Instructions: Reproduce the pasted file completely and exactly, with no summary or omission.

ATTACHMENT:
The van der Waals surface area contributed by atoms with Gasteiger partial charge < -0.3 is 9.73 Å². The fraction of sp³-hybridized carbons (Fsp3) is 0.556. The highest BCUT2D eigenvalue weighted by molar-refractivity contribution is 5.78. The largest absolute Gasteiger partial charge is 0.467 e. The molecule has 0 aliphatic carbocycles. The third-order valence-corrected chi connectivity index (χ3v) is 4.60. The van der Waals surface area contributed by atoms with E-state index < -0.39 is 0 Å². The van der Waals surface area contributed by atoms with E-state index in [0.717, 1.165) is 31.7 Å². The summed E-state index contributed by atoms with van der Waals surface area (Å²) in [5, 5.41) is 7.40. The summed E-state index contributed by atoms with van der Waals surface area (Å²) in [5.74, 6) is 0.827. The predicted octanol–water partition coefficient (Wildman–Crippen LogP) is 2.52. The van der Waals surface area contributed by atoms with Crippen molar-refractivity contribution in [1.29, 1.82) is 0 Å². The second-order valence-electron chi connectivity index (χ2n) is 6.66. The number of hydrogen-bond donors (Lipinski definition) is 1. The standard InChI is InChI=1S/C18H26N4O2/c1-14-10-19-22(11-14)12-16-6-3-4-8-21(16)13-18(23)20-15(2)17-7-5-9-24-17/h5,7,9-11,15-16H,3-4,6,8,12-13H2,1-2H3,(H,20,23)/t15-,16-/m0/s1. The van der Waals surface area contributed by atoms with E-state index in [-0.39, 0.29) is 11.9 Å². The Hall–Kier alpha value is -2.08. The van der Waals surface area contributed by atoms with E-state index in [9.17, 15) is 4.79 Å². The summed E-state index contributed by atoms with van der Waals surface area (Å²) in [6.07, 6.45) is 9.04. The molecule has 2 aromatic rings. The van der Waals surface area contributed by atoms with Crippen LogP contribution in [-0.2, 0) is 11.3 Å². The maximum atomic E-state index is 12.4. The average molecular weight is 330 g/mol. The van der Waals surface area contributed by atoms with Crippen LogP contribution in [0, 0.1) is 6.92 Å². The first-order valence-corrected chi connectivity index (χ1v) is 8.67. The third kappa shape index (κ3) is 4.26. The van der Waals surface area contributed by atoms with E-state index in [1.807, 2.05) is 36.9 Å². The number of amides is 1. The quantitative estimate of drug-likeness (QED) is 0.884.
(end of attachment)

The van der Waals surface area contributed by atoms with Gasteiger partial charge < -0.3 is 9.73 Å². The fraction of sp³-hybridized carbons (Fsp3) is 0.556. The highest BCUT2D eigenvalue weighted by molar-refractivity contribution is 5.78. The largest absolute Gasteiger partial charge is 0.467 e. The molecule has 0 aliphatic carbocycles. The third-order valence-corrected chi connectivity index (χ3v) is 4.60. The van der Waals surface area contributed by atoms with E-state index < -0.39 is 0 Å². The van der Waals surface area contributed by atoms with E-state index in [0.717, 1.165) is 31.7 Å². The summed E-state index contributed by atoms with van der Waals surface area (Å²) in [5, 5.41) is 7.40. The summed E-state index contributed by atoms with van der Waals surface area (Å²) in [5.74, 6) is 0.827. The predicted octanol–water partition coefficient (Wildman–Crippen LogP) is 2.52. The van der Waals surface area contributed by atoms with Crippen molar-refractivity contribution in [1.29, 1.82) is 0 Å². The second-order valence-electron chi connectivity index (χ2n) is 6.66. The number of hydrogen-bond donors (Lipinski definition) is 1. The standard InChI is InChI=1S/C18H26N4O2/c1-14-10-19-22(11-14)12-16-6-3-4-8-21(16)13-18(23)20-15(2)17-7-5-9-24-17/h5,7,9-11,15-16H,3-4,6,8,12-13H2,1-2H3,(H,20,23)/t15-,16-/m0/s1. The van der Waals surface area contributed by atoms with E-state index in [-0.39, 0.29) is 11.9 Å². The Hall–Kier alpha value is -2.08. The van der Waals surface area contributed by atoms with E-state index in [9.17, 15) is 4.79 Å². The summed E-state index contributed by atoms with van der Waals surface area (Å²) in [6.07, 6.45) is 9.04. The molecule has 2 aromatic rings. The van der Waals surface area contributed by atoms with Crippen LogP contribution in [-0.2, 0) is 11.3 Å². The maximum atomic E-state index is 12.4. The average molecular weight is 330 g/mol. The van der Waals surface area contributed by atoms with Crippen LogP contribution in [0, 0.1) is 6.92 Å². The first-order valence-corrected chi connectivity index (χ1v) is 8.67. The third kappa shape index (κ3) is 4.26. The van der Waals surface area contributed by atoms with E-state index in [1.807, 2.05) is 36.9 Å². The number of amides is 1. The quantitative estimate of drug-likeness (QED) is 0.884.